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Have you tried including him in finding a solution? So, "You want the scooter inside. I won't allow you to keep hitting me with it. Can you think of a solution?" Who knows- he might surprise you!<br><br>
I also found that outright telling ds "It seems like you're having a hard time. Do you want me to take away the temptation?" seemed to be helpful, and ds would agree with me.<br><br>
With the mobile, if it were my ds, I'd put it away unbeknownst to him. If he asked about it, I'd get it back out and try to think of another solution. It would most likely be forgotten, and I'd bring it out when he was a bit older, so he could actually enjoy it, kwim?
 

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Hmm.....I just don't like the word 'if' in there. It sounds so.....conditional, like a threat. IF you are having a hard time controlling yourself, I will put it outside. Why not just an observation of the situation? - <i>It seems you are having a hard time controlling yourself right now.</i> - followed by a solution - <i>the scooter needs to go outside. We'll try again with it later.</i><br><br>
I think it does seem sort of threatening with the 'if' in there, and......I don't know, I can't put my finger on it. I find that my kids are more attentive to my words when I'm scripting the actions instead of that 'last chance' feeling of what <i>could</i> happen, you know?
 

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I also don't really like the 'ifs'. But then again - I was a kid who on purpose waited until I got the 'if' before I did what I was supposed to do.<br><br>
I think that kids know alot more than what we give them credit for.<br><br>
With the scooter - do you think that your child has the physical control to not bang into people and furniture? If the answer is 'no' - then I would tell him that it just can't come upstairs. If you think he can. Then how about telling him what's allowed - "You can ride in in the hall and around the kitchen - but you can't bang into people and things". Then if he bangs into people and things - I would remind him that he should be more carefull. And after that - just say something like "today it's not working - the scooter needs to go back down now. Would you like to take it there - or should I? We can try again on another day" or maybe "I'm sorry - I thought you were old enough that this would work - but I think we shuld wait a couple months. It seems like it's too hard for you to not bang into things".<br><br>
We aren't at this point with our DD yet. But I remember that I didn't take my dad seriously for anything until after he said '2'... (He would count to 3 - sometimes he would say 2.5, 2.75...) My sisteres both jumped when he said '1' and he was confused becuase I didn't. But I knew that I didn't need to behave until he'd gotten to 2. Nothing ever happened until he got there - and he wasn't really willing to reach 3. So - in many ways it was just an empty threat.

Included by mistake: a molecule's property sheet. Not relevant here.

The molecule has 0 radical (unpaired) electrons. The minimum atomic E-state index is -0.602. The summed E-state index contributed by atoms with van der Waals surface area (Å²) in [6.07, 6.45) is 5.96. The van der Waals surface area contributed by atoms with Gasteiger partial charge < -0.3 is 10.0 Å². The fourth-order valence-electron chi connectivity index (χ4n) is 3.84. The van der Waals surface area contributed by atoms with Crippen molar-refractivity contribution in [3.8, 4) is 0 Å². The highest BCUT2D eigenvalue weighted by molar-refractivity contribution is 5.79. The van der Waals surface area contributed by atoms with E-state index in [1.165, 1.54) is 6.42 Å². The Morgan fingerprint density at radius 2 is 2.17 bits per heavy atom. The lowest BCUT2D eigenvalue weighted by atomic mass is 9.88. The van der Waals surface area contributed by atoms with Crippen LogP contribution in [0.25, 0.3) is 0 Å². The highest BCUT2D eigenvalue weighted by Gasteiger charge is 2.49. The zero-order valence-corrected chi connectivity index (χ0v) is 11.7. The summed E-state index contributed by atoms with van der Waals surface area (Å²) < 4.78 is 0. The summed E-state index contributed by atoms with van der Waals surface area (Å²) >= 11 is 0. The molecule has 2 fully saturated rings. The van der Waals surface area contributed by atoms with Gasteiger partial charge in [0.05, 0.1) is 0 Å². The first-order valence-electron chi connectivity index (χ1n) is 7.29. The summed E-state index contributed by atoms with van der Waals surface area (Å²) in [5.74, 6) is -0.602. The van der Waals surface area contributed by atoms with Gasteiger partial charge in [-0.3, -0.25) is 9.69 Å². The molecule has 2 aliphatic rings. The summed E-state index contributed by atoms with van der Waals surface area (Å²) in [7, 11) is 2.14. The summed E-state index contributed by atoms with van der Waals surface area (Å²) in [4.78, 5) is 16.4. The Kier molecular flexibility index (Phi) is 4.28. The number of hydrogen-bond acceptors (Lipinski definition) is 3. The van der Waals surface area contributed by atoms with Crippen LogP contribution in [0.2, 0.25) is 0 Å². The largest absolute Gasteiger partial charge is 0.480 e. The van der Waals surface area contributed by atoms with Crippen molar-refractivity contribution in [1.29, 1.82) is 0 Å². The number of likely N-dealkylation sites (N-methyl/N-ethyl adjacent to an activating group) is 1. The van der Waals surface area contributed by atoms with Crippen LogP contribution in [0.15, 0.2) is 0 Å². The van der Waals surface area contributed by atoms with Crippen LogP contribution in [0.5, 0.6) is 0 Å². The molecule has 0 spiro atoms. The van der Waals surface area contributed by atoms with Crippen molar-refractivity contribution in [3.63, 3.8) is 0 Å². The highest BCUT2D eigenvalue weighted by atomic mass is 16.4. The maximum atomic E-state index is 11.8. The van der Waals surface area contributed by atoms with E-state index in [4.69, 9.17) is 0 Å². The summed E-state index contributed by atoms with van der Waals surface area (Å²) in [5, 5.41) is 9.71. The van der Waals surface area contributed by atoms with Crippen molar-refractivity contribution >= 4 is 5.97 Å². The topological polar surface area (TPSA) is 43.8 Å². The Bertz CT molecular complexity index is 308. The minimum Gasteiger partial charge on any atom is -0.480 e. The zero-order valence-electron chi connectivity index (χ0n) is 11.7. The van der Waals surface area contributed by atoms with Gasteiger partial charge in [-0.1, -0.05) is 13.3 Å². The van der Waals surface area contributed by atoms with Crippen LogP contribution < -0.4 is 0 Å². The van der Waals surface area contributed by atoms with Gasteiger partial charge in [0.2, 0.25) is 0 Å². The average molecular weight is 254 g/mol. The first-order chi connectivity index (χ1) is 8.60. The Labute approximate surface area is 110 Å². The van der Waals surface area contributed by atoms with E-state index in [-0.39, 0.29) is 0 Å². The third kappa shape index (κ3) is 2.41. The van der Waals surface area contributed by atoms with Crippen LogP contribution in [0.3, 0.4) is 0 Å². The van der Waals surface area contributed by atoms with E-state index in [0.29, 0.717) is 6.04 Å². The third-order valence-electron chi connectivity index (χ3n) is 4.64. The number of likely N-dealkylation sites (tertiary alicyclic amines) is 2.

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<div>Originally Posted by <strong>ktmama</strong> <a href="/community/forum/post/9926765"><img alt="View Post" class="inlineimg" src="/community/img/forum/go_quote.gif" style="border:0px solid;"></a></div>
<div style="font-style:italic;">All three of these situations are great examples of how to prevent a conflict.<br><br>
1) Just don't allow him to bring the scooter inside/upstairs. He is showing you that he can't have it there without hurting you.<br>
2) Take the mobile down when he's not there and put it away and, if he asks, tell him you made the mistake of giving him a mobile meant for an older kid. Maybe consider replacing it with something more age appropriate.<br>
3) Always occupy him and put the baby to bed in another room.<br><br>
HTH.</div>
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I agree. By allowing the scooter upstairs when you already know it will end up in frustration for both of you I think you're setting yourself up.<br><br><img alt="" class="inlineimg" src="http://www.mothering.com/discussions/images/smilies/hug.gif" style="border:0px solid;" title="hug">
 

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I don't think there is anything inherently wrong in telling your child if... then... I think it does help a child to learn the effect of their actions. However if it is starting to feel like threatening to you, there is probably a more positive way to handle it. In the first situation you could say "it seems difficult for you to ride the scooter without hurting me would you like to do _____ (fill in blank with any other fun activity like playdough, painting, building a fort with couch cushions, etc.) instead?" If he says "no" just repeat that it isn't okay for him to hurt you and let him know that he needs to choose a different activity. This way the focus isn't on what he's doing wrong or the negative consequence he is experiencing its just allowing him to play something else that doesn't involve hitting you. You're working with him rather than against him.<br><br>
In the second scenario I would do something similar in the immediate situation. Suggest another activity and help him move on to something else. Then after he is focused on something go and put the mobile away until he is older and has developed better impulse control.<br><br>
As far a the situation with putting the baby to sleep, when he starts getting loud I would remind him that the baby needs quiet to fall asleep, then offer something like "would you like me to put a video on for you while I put the baby to sleep?" Or offer to set up crayons and paper for him or maybe keep a special toy that is only for dd's nap times. Make it a special fun time for him. If its the only time he gets to watch a video he may end up really looking forward to dd's nap time. That would be a much better outcome then him resenting her because you always leave him to put her to sleep. Also as soon as she falls asleep come out and give him special cuddles. You can even point out that since he was so quiet she fell asleep easily and now you have time to spend just with him.<br><br>